Posted on May 15, 2011
Why Cheap Saxophones Are Cheap
Curt Altarac, a fellow saxophone repair specialist here in North Carolina put together a great article at MusicMedic.com based on the experience of one of his apprentices fitting the keys (aka rebuilding the mechanics) of a cheap East Asian import sax.
Any of you who are repairmen reading this are immediately getting clammy, and perhaps getting cramps in your hands just thinking about it. And if a former apprentice of mine is reading this– see? I’m not cruel and unusual. Just cruel.
Somehow this article slipped under my radar, but for those of you who are mechanically minded it is a great answer to “what is the difference between a $400 saxophone and a $4000 saxophone?”.
In a word, craftsmanship.
One of the things you’ll notice reading Curt’s article is that its really a lot of little things adding up to make the job of perfecting the keywork much more intensive and time consuming than it normally would be.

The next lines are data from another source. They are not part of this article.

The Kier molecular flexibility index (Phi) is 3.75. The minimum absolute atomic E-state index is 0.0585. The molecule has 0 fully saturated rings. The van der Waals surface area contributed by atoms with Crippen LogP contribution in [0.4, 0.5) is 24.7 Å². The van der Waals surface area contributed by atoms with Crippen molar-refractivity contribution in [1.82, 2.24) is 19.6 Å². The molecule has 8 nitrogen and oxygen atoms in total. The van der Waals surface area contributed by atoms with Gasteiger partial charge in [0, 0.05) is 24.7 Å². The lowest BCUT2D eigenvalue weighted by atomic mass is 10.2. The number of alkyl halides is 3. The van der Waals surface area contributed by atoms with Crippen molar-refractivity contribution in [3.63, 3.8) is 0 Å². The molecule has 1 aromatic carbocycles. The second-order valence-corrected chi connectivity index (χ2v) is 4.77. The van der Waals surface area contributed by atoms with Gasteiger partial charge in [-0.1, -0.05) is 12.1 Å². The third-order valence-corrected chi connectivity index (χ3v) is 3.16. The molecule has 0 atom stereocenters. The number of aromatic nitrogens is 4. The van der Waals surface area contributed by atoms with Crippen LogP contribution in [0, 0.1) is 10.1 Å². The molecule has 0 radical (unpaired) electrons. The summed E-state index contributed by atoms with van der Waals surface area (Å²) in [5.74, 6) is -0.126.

Its getting things right that takes time, and therefore money. Getting things to 80 or 90 percent right can be done in less than 80 or 90 percent of the time it takes to get things 100 percent right. Just like when you practice a piece of music, its the last few percent on the way to perfection that take up most of your time. Like a logarithmic curve approaching the Y-axis or a massed particle approaching lightspeed, you can approach perfection– but never meet it. The closer you get to perfection the more energy it takes.
I do believe that the cheap imported saxophones play a very valuable role– the role of being a 3–4 year horn that gets you started on the cheap. One that if you treat it right will last you just about until you start to notice its shortcomings.
Perhaps my experience visiting a factory in Vietnam plays a part in this, but I also believe that these instruments play an important part in bringing up standards of living in the locales where they are manufactured. What is apparently unprofitable and unwanted work here in the US is considered moderately skilled labor elsewhere, allowing folks to earn a decent living and adding choice to their lives.